Sunanda case transferred to south district police
New Delhi, Jan 26, 2014, DHNS: 1:08 IST
Just two days after the crime branch took over the investigations into the death of Union Minister Shashi Tharoor’s wife Sunanda Pushkar, the case was transferred back to south district police late on Saturday night.
Sources in the crime branch told Deccan Herald that since a murder angle has been practically ruled out in the incident, the “specialised nature” of investigations by the department was uncalled for.
The probe into the death was earlier handed over to the crime branch on January 23 because the case involved a “high profile person”, normally investigated by the department. Moreover, the “sensitive nature” of the case was cited as another reason.
“The crime branch looks into high profile cases because of the availability of staff with technical skills and the overall better quality of investigations by the branch.
We specialise in tasks. But not much is left to be investigated in this case,” said the officer. He said the post-mortem report which said the death was due to poisoning and the external injuries on Pushkar’s body did not have anything to do with the death, was also a reason to return the case to the south district police.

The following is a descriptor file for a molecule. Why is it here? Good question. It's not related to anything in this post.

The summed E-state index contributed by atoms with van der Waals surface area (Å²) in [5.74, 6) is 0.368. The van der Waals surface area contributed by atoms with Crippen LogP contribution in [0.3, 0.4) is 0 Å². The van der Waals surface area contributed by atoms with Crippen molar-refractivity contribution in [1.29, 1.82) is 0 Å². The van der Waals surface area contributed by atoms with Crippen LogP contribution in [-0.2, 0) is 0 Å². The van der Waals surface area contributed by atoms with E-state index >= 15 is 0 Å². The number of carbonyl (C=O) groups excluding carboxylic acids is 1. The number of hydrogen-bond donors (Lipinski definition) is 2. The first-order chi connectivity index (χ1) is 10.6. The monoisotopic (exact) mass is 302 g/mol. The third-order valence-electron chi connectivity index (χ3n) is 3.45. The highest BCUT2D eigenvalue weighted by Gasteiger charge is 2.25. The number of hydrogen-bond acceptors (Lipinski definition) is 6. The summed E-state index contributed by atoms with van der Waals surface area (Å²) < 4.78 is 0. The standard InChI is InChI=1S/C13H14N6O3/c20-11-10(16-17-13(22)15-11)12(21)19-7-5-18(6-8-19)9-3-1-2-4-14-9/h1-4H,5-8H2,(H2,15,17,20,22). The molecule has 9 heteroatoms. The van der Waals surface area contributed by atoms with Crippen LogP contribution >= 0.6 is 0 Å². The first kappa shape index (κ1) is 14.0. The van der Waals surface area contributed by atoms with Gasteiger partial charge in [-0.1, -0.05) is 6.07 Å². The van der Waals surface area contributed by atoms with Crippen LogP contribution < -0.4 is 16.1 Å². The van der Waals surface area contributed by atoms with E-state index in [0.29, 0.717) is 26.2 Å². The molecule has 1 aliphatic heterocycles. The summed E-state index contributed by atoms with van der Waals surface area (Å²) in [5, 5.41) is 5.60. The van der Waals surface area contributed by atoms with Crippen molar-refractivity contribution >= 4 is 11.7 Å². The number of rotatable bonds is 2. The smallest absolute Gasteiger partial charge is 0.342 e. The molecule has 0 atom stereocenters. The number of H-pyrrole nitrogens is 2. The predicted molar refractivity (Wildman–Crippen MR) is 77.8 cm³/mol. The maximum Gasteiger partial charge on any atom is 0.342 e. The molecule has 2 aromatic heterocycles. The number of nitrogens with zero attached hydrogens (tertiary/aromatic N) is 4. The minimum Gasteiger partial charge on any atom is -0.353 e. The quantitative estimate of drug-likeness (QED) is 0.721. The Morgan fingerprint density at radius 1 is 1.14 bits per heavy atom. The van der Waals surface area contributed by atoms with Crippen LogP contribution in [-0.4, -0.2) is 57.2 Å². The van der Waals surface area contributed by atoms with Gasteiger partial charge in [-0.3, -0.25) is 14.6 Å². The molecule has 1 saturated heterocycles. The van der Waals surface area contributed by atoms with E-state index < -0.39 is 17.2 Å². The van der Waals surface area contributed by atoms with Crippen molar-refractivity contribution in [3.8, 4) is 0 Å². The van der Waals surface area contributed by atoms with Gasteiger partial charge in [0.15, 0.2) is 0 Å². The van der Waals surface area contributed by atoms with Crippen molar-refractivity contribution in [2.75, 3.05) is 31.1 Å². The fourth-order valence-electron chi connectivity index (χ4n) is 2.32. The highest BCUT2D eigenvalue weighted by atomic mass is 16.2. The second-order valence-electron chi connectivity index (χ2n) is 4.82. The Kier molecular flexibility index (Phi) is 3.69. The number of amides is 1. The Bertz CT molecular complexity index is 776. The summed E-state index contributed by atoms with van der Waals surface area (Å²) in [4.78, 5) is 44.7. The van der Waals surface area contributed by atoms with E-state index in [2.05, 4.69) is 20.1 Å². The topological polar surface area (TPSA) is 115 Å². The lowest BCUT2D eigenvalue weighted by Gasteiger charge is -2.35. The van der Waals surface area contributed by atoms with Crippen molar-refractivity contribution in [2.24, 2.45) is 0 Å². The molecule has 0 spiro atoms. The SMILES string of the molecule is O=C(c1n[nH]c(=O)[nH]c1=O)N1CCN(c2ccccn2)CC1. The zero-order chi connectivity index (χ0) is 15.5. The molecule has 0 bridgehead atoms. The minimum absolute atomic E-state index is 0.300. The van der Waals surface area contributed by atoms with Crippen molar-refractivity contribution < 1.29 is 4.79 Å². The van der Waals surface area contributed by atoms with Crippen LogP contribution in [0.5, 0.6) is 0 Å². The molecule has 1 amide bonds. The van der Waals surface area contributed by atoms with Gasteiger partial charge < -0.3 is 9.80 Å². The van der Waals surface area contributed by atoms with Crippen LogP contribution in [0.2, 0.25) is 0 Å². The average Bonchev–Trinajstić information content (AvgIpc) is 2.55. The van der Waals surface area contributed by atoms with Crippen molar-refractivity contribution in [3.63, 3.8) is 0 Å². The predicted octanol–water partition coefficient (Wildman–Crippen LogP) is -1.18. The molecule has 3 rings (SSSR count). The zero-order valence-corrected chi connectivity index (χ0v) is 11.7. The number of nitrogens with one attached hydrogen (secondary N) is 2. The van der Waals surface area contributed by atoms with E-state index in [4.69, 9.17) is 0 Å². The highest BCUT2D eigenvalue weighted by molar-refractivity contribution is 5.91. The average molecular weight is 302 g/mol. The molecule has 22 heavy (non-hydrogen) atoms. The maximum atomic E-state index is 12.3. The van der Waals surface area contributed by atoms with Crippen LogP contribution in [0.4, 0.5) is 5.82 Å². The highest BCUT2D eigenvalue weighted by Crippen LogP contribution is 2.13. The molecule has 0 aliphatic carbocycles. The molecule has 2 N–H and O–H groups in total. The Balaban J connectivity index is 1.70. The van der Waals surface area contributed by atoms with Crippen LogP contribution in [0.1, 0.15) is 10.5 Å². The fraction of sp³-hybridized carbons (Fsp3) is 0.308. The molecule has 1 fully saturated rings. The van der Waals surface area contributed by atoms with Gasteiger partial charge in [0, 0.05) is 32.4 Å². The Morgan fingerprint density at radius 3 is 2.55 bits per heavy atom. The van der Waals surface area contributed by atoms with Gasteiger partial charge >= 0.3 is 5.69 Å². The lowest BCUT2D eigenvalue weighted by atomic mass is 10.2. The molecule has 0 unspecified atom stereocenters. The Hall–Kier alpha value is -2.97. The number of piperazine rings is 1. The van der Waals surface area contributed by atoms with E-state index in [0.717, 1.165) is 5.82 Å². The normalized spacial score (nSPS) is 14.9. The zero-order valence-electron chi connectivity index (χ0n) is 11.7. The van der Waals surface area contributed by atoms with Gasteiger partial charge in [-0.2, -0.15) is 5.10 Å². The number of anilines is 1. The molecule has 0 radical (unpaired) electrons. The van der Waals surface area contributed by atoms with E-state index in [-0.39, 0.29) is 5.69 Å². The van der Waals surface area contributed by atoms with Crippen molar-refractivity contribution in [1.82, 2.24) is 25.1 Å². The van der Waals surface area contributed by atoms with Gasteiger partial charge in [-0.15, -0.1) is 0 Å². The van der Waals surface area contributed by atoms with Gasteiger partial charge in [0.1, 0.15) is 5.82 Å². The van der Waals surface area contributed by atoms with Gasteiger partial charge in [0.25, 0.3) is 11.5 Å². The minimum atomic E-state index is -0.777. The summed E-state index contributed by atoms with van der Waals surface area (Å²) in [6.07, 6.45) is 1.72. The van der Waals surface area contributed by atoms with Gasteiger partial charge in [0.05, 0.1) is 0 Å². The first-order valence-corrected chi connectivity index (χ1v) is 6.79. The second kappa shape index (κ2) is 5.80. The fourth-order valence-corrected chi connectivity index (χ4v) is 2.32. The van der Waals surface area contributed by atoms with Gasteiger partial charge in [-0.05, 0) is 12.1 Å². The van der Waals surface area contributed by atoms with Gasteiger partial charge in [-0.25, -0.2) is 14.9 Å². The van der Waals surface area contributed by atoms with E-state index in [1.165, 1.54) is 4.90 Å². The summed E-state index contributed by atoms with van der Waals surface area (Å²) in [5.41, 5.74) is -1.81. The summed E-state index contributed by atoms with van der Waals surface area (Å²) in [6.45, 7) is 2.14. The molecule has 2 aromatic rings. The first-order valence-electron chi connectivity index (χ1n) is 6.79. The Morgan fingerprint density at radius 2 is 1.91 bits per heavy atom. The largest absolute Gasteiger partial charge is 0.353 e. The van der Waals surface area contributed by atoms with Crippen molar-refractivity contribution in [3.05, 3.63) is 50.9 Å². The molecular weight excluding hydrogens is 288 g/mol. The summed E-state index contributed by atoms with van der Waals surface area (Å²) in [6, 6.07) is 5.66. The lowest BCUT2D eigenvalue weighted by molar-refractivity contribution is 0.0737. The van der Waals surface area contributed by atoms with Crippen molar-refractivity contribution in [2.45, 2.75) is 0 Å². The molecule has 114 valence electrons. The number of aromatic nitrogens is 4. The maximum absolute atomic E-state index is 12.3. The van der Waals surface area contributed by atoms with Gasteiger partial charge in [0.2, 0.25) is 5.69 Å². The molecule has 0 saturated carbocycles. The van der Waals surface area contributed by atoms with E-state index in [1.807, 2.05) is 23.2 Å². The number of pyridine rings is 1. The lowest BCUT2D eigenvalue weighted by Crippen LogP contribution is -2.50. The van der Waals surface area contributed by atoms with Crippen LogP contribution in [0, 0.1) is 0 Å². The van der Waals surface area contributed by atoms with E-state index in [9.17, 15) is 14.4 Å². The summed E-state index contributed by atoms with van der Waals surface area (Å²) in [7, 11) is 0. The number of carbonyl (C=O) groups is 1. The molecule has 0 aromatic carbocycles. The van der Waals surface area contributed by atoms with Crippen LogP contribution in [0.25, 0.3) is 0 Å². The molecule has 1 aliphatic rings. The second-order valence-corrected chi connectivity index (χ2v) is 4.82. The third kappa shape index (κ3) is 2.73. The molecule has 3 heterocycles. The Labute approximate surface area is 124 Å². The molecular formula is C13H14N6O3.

“We have enough cases lined up for investigations. When there does not appear to be a foul play, giving the case to us would be an unnecessary burden,” the officer said, adding that the decision to hand over the case to crime branch in the first place was taken even before the post-mortem report had arrived.
A sub-divisional magistrate (SDM) had first conducted an inquiry and submitted the report to Delhi's south district police. The SDM suggested that police should investigate the incident after the post-mortem report arrives.
As per law, a case is handed over to a SDM if a couple has been married for less than seven years. Tharoor and Pushkar were married for less than four years.
Pushkar’s son from another marriage, and her brother have said that they do not believe Tharoor would have a role in her death.